Have a great week everyone. Time to press on.

 

An Executable Plan

The Lord said to Moses and Aaron: “The Israelites are to camp around the tent of meeting some distance from it, each of them under their standard and holding the banners of their family.”
Numbers 2:1-2 (NIV)

If you want something organized and done well, put my wife Wendy in charge of it. I don’t have to be a rocket scientist to figure that one out. I have been married to this woman for nearly twelve years, and from our New Year’s Eve gala wedding to countless weekend trips to the lake, from running a box office to a successful string of community theatre awards dinners, she is gifted when it comes to organization, planning and execution of a plan.

I thought about Wendy in the quiet this morning as I waded through the second chapter of Numbers, which had all the excitement of an army field manual. In essence, that’s what it was. The Hebrew tribes had no home. They were about to embark on a giant, traveling encampment with over 600,000 able-bodied fighting men, their wives, their elders, their children, their big-top Tabernacle, and livestock to boot. Talk about an organizational nightmare.

Along this life journey I’ve come to realize that people eventually tend to admire, or to shun, those gifts and abilities that run opposite theirs. Unlike my ezer kenegdo, Wendy, I am a big picture, take-it-as-it-comes, go-with-the-flow kind of guy. When Wendy starts making a meal plan for our weekend at the lake a week ahead of the trip, my natural bent is to roll my eyes and say, “Seriously?! Do we have to figure this out now? Can’t we just figure it out when we get there?

But, I’ve learned over time when you’re at the lake with two to four other adults and no plan, the conversation goes like this:

Person 1: “What are we doing for supper?”

Person 2: “I don’t know. What do you want to do?”

Person 1: “I don’t know. What about you, honey?”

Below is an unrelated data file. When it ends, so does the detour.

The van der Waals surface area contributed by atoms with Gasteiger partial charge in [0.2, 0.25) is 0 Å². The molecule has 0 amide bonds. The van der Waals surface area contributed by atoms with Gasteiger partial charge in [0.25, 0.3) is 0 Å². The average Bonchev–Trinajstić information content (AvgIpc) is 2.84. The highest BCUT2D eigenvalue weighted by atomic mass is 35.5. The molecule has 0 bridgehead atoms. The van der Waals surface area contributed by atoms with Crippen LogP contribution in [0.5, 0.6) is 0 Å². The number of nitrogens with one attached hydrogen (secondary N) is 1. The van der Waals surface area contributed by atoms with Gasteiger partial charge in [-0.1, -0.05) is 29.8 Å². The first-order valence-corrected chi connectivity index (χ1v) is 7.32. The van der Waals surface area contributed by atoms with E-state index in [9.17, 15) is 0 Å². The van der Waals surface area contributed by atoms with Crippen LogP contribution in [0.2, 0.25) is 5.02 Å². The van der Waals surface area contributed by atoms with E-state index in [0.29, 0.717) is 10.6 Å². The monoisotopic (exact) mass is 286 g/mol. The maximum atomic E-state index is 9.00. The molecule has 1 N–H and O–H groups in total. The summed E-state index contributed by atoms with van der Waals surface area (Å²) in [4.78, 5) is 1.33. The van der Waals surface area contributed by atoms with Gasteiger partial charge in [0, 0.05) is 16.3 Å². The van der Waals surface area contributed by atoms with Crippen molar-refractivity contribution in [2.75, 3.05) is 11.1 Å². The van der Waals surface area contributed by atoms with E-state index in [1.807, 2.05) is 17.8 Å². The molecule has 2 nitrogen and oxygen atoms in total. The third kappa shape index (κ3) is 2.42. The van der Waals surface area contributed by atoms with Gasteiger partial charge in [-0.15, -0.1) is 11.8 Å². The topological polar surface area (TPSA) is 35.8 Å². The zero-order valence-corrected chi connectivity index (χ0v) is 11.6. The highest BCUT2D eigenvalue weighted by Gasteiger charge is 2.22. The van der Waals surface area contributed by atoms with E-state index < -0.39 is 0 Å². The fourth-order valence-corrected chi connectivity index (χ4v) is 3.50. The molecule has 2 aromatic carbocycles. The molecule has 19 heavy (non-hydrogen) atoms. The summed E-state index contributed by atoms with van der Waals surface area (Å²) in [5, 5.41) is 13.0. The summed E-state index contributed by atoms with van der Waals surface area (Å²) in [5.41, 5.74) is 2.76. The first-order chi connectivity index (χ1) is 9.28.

Person 3: “I don’t care. Whatever you want to do.”

Person 1: “I don’t care either. It’s whatever you guys think. Right, dear?”

Person 4: “We could go out, or we could stay in.”

Person 1: “We went out last night.”

Person 4: “Which doesn’t mean we can’t go out again tonight.”

Person 1: “No, it doesn’t. I’m not saying that. We can go out, or stay in. What do you guys think?”

Person 2: “Whatever. We don’t care. We’re okay going out. Aren’t we, dear?”

Person 3: “Sure. Or staying in. Either way is fine with us.”

This conversation can go on in circles for hours, which is not only maddening but also squeezes out actual time having fun and enjoying meaningful conversation.

When Wendy starts asking about a meal plan a week before our trip to the lake, I choose in. I’m still not good about anticipating and initiating a plan on my own (but it’s a growth opportunity for me!) Things run more smoothly and everyone enjoys themselves more when there’s a well executed plan.

This morning I’m thinking about a boring chapter laying out an executable encampment plan for taking the population of the entire Des Moines area on a sustained wilderness march. Sometimes the message is not in the text but in the context. Life is full of daily, weekly, monthly and annual events which run more smoothly with an executable plan. The untold story of many of history’s greatest victories lies in the quartermasters and gifted planners who were able to successfully and efficiently move armies and supplies at the right time in the right way. That’s not my gift.

I’m reminded this morning of the blessing of peace and flow in life that exists only when you have a person with the giftedness and authority to anticipate need, create a workable plan, and execute that plan. I get to experience that blessing because I’m married to such a person.